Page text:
According to Gunnar, the primitive code mimics the traffic lights. He uses a separate code for the cycling of the traffic lights, and another for blinking them on and off. He uses the play() function for running ten cycles of the traffic light.

Researching Hearing Aids with the Raspberry Pi

All around the world, millions of people benefit from wearing hearing aids. Apart from helping them to hear in a better way, hearing aids lower people’s risk of developing dementia, the likelihood for loneliness, and the possibility of their withdrawing from society.

Testing hearing aids outside the laboratory can be a tough task, but researchers have found the highly popular single board computer, the Raspberry Pi (RBPi) a sound investment for testing hearing aid algorithms. Therefore, for hearing aid research, they are using the RBPi boards.

Although researchers have spent a lot of time and energy for developing hearing aids over the years, there is yet room for improvement. According to a signal processing engineer Tobias Herzke at HorTech in Oldenburg, in Germany, this is especially true for situations that are difficult acoustically. However, the RBPi is proving to be a next-generation research tool for the scientists.

To compensate for an individual’s hearing loss, it is necessary to tailor the amplification and compression in the hearing aid. Researchers plug a monitor to the RBPi and fire up the Fitting GUI for the tailoring.

For this, a spin-off company of the University of Oldenburg has developed openMHA. They have designed openMHA as a common, portable software platform, useful for teaching and researching hearing aid. According to Hendrik Kayser, with the openMHA platform, researchers can process signals in real-time with low delays. Hendrik develops algorithms for processing signals for digital hearing devices.

The software platform openMHA offers a set of standard algorithms that form a complete hearing aid. It can process the signal a live microphone generates to perform different activities such as directional filtering, amplification, feedback suppression, and noise reduction. The RBPi helps in testing new algorithms as this can be difficult with hearing aids alone. The RBPi and openMHA help hearing aid researchers with processing audio signals instantly and adapting to the hearing loss of the individual. The main advantage is the delays between incoming and outgoing audio is below 10 ms. The hearing aid actually has no GUI, except when fitting the amplifier parts.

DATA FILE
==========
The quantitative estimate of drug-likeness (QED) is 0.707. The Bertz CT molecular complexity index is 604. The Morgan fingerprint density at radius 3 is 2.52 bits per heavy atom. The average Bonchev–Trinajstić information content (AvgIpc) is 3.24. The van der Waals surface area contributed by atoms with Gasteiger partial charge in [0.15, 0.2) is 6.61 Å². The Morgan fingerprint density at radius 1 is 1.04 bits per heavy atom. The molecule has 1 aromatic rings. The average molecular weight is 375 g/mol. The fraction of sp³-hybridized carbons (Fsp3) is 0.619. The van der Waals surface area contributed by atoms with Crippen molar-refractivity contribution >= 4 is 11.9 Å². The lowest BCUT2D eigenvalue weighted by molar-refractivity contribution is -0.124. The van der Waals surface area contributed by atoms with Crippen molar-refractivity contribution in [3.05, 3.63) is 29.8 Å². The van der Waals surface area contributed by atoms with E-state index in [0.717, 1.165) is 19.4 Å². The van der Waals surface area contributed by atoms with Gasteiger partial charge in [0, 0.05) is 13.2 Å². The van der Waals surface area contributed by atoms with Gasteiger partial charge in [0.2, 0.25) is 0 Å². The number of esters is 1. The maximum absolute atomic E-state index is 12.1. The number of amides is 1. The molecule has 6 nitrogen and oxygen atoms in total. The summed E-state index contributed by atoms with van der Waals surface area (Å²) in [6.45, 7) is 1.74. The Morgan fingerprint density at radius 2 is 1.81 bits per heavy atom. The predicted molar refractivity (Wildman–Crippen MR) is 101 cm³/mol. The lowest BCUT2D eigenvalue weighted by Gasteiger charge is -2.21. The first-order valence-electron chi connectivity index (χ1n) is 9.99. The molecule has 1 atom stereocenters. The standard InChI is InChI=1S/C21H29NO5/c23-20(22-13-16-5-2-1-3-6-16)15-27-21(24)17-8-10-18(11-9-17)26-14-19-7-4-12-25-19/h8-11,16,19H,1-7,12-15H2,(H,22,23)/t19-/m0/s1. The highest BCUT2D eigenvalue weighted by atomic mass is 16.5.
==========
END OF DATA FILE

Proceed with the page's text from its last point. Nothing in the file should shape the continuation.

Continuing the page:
In the laboratory environment, researchers can execute the openMHA software on Linux computers. According to Tobias, the sound environment will be different within a laboratory from that in an environment that a hearing aid user is likely to encounter in real life. This has often led to wrong results in the past, and did not offer a true reflection of the use of hearing aids. In such situations, the ARM-based single board computer, the RBPi offers a wonderful solution.

By taking advantage of the portable nature of the RBPi, and running openMHA on it, the researchers were able to evaluate newer algorithms in realistic outdoor conditions in real time. In fact, researchers were able to implement a new algorithm running on a mobile device for finding out how the user hears in real time while he is running around wearing a hearing aid.

Using an RBPi means one does not have to carry around a Linux laptop and it is far less expensive. The RBPi offers decent computing capabilities in a small space, while consuming low power.

A Google Assistant with the Raspberry Pi

This is the age of smart home assistants, but not the human kind. The last couple of years a fever pitch has been building up over these smart home assistants, and every manufacture is now offering their own version. While Apple offers Siri, Amazon presents Echo and Alexa, Microsoft wants us to use Cortana, and Google tempts us with Google Home Assistant, there are several more in the race. However, in this melee, Raspberry Pi (RBPi) enthusiasts can make their own smart speaker using the SBC.

Although you can buy Google Home, the problem is it is not available worldwide. However, it is a simple matter to have the Google Assistant in your living room, provided you have an RBPi3 or an RBPiZ. Just as with any other smart home assistant, your RBPi3 home assistant will let you control any device connected to it, simply with your voice.